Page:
The Kentucky Chamber of Commerce recently published its assessment of the just-concluded session of the General Assembly. Included in its analysis is a section called "Missed Opportunities." And one of the missed opportunities identified was the result of a veto by Gov. Steve Beshear.
Specifically, Beshear vetoed HB 407 authorizing the use of public-private partnerships - generally referred to as P3s - to facilitate private participation in state and local government infrastructure projects. The Paducah Sun editorialized in favor of that bill during the legislative session, and it passed both chambers overwhelmingly, with an 86-9 margin in the House and by 27-9 in the Senate.
The governor vetoed the measure because he objected to an amendment to the bill that prohibited using tolls to fund a replacement for the Brent Spence Bridge between northern Kentucky and Cincinnati. Beshear said, "It is imprudent to eliminate any potential means of financing construction of such a vital piece of infrastructure."
We suppose this could lead us to a discussion about Kentucky's debt problem, its relatively low (to other states) bond rating, its snowballing benefits crisis, the Obamashear Medicaid expansion, and the consequences of its profligate use of bond issues in the past to buy political candy.
But suffice it to say charging tolls on a bridge that connects northern Kentucky and Cincinnati strikes us as a disproportionate tax on the people and businesses in northern Kentucky that would have to travel the bridge daily to get to and from jobs or service their customers across the river.
Further, amendments such as this can be undone by future legislation if an adequate case can be made. To let this issue take down the whole bill doesn't strike us as being in the best interest of Kentucky.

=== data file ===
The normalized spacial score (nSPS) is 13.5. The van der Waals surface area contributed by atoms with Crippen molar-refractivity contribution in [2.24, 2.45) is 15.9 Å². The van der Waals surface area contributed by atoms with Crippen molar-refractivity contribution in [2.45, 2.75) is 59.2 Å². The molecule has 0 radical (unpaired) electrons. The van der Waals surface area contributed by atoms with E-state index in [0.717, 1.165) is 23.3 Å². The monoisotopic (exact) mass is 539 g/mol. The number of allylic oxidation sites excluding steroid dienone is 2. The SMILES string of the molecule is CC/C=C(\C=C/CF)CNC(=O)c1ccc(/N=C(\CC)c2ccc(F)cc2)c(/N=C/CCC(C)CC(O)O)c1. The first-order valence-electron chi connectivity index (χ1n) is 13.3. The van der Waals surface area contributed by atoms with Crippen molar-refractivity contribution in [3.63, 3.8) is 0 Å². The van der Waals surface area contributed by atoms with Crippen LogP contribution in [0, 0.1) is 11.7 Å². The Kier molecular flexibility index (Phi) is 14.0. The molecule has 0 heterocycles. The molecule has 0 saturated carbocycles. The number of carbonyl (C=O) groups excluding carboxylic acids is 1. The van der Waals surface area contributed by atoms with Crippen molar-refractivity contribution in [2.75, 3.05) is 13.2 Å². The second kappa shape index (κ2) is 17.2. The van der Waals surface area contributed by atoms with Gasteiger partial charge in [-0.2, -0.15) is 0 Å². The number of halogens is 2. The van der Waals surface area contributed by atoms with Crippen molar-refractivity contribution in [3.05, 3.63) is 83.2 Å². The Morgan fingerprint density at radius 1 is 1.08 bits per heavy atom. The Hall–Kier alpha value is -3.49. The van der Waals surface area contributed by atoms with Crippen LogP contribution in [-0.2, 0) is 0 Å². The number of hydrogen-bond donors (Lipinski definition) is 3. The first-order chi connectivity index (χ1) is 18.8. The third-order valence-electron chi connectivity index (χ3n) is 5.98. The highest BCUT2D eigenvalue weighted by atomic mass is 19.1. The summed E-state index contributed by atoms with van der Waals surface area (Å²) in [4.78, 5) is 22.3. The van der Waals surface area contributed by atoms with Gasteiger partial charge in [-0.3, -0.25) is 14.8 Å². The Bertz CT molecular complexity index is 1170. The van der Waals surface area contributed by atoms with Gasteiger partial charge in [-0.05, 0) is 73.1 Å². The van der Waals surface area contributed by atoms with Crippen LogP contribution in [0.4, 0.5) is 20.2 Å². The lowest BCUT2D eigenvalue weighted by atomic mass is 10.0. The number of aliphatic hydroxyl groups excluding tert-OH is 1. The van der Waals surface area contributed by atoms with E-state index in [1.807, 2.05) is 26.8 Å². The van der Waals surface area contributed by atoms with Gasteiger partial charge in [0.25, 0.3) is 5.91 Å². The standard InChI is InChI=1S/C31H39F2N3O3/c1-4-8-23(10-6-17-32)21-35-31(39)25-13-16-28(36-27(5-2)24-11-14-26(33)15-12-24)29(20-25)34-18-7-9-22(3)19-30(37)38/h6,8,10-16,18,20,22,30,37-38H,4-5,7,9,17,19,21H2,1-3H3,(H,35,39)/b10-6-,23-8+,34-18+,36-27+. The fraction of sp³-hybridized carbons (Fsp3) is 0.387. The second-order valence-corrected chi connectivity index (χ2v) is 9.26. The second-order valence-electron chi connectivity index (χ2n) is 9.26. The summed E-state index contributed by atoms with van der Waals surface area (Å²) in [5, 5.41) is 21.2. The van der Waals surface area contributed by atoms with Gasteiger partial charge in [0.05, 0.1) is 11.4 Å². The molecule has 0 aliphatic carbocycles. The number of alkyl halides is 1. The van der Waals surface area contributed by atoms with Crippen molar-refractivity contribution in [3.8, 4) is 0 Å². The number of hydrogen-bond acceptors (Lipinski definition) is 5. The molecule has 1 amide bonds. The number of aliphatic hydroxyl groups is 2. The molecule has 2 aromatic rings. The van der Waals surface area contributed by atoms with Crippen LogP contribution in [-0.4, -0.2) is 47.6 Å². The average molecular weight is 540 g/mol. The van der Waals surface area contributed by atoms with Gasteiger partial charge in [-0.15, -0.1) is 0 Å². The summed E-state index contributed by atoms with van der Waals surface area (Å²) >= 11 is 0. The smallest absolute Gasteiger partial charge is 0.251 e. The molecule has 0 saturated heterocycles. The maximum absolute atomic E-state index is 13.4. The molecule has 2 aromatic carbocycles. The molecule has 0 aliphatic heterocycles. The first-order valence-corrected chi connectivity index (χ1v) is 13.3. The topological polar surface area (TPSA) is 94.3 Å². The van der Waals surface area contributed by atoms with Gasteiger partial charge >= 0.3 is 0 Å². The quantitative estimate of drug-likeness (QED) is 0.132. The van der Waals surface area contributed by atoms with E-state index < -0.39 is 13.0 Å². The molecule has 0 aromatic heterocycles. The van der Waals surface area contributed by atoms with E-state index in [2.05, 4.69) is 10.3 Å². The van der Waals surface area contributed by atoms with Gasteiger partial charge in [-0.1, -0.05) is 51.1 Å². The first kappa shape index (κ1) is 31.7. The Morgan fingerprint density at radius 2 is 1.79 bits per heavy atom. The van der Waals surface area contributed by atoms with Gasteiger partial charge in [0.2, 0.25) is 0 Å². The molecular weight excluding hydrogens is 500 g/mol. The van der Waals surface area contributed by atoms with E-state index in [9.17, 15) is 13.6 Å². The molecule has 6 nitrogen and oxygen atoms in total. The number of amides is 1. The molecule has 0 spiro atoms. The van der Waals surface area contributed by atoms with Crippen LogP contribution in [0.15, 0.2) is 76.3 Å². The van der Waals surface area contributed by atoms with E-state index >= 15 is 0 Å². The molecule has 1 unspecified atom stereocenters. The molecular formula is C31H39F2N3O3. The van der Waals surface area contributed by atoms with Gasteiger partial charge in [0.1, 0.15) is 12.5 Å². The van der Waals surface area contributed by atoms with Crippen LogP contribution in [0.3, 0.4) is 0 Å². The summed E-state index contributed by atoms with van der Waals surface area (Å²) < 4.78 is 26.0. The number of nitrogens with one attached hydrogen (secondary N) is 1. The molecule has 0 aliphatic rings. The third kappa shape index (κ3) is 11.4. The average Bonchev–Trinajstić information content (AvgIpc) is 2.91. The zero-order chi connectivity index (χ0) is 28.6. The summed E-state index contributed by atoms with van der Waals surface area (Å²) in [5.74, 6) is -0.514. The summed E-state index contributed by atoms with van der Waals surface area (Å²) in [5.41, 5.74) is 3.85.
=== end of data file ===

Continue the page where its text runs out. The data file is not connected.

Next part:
As we noted in our previous editorial, every one of the states bordering Kentucky has passed P3 legislation. Some have had the law for decades.
Kentucky's bill would have, among other things, created an Office of Public Private Partnerships in the Finance and Administration Cabinet. The office would be responsible for encouraging competition for ways to privately fund specific infrastructure projects and needs.
Examples of successful efforts in other states include a wastewater treatment and storm water management project in Indianapolis. That city contracted with a private company in 1994 to plan, operate and maintain its waste and storm water systems. It is estimated to have saved the city $189 million over a 15-year period.
Part of the impetus of HB 407 was the financial squeeze Kentucky finds itself in. The legislation was aimed at attracting private capital to finance infrastructure rather than adding to the state's troubling debt burden. So the fact that it was sunk by a bridge Kentucky doesn't seem to think it can pay for is ironic indeed.
It is also disappointing that despite the fact the bill passed by enough votes to potentially override the governor's veto, legislative leaders chose not to make that attempt during the "veto session."
The state Chamber's terminology on this one is right. It is a missed opportunity, and another case where Kentucky is left lagging behind neighboring states in the tools in its competitive arsenal. We wish the governor had kept his pen in his pocket on this one.
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